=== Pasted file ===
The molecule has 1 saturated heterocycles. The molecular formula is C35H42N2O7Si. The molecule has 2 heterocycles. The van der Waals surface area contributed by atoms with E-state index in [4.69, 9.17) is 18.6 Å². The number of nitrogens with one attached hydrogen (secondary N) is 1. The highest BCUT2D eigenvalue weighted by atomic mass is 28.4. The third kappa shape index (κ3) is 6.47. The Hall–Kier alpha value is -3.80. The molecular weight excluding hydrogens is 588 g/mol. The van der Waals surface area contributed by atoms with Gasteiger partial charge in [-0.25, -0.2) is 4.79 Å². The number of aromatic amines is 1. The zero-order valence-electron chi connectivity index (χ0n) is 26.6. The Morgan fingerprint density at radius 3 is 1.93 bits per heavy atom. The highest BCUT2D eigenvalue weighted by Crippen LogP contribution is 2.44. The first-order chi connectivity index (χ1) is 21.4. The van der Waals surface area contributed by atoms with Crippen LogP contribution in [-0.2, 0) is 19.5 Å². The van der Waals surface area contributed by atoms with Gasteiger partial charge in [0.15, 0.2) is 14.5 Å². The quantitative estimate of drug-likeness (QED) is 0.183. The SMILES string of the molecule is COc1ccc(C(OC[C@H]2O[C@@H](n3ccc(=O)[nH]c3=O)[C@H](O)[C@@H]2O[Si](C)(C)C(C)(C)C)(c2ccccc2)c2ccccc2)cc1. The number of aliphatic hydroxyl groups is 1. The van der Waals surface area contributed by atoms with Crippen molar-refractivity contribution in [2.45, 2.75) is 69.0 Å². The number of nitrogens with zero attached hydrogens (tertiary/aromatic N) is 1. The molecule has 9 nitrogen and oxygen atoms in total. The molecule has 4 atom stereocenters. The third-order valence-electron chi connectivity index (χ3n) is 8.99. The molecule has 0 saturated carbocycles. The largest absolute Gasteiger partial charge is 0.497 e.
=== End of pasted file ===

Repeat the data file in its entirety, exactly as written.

The molecule has 1 saturated heterocycles. The molecular formula is C35H42N2O7Si. The molecule has 2 heterocycles. The van der Waals surface area contributed by atoms with E-state index in [4.69, 9.17) is 18.6 Å². The number of nitrogens with one attached hydrogen (secondary N) is 1. The highest BCUT2D eigenvalue weighted by atomic mass is 28.4. The third kappa shape index (κ3) is 6.47. The Hall–Kier alpha value is -3.80. The molecular weight excluding hydrogens is 588 g/mol. The van der Waals surface area contributed by atoms with Gasteiger partial charge in [-0.25, -0.2) is 4.79 Å². The number of aromatic amines is 1. The zero-order valence-electron chi connectivity index (χ0n) is 26.6. The Morgan fingerprint density at radius 3 is 1.93 bits per heavy atom. The highest BCUT2D eigenvalue weighted by Crippen LogP contribution is 2.44. The first-order chi connectivity index (χ1) is 21.4. The van der Waals surface area contributed by atoms with Crippen LogP contribution in [-0.2, 0) is 19.5 Å². The van der Waals surface area contributed by atoms with Gasteiger partial charge in [0.15, 0.2) is 14.5 Å². The quantitative estimate of drug-likeness (QED) is 0.183. The SMILES string of the molecule is COc1ccc(C(OC[C@H]2O[C@@H](n3ccc(=O)[nH]c3=O)[C@H](O)[C@@H]2O[Si](C)(C)C(C)(C)C)(c2ccccc2)c2ccccc2)cc1. The number of aliphatic hydroxyl groups is 1. The van der Waals surface area contributed by atoms with Crippen molar-refractivity contribution in [2.45, 2.75) is 69.0 Å². The number of nitrogens with zero attached hydrogens (tertiary/aromatic N) is 1. The molecule has 9 nitrogen and oxygen atoms in total. The molecule has 4 atom stereocenters. The third-order valence-electron chi connectivity index (χ3n) is 8.99. The molecule has 0 saturated carbocycles. The largest absolute Gasteiger partial charge is 0.497 e.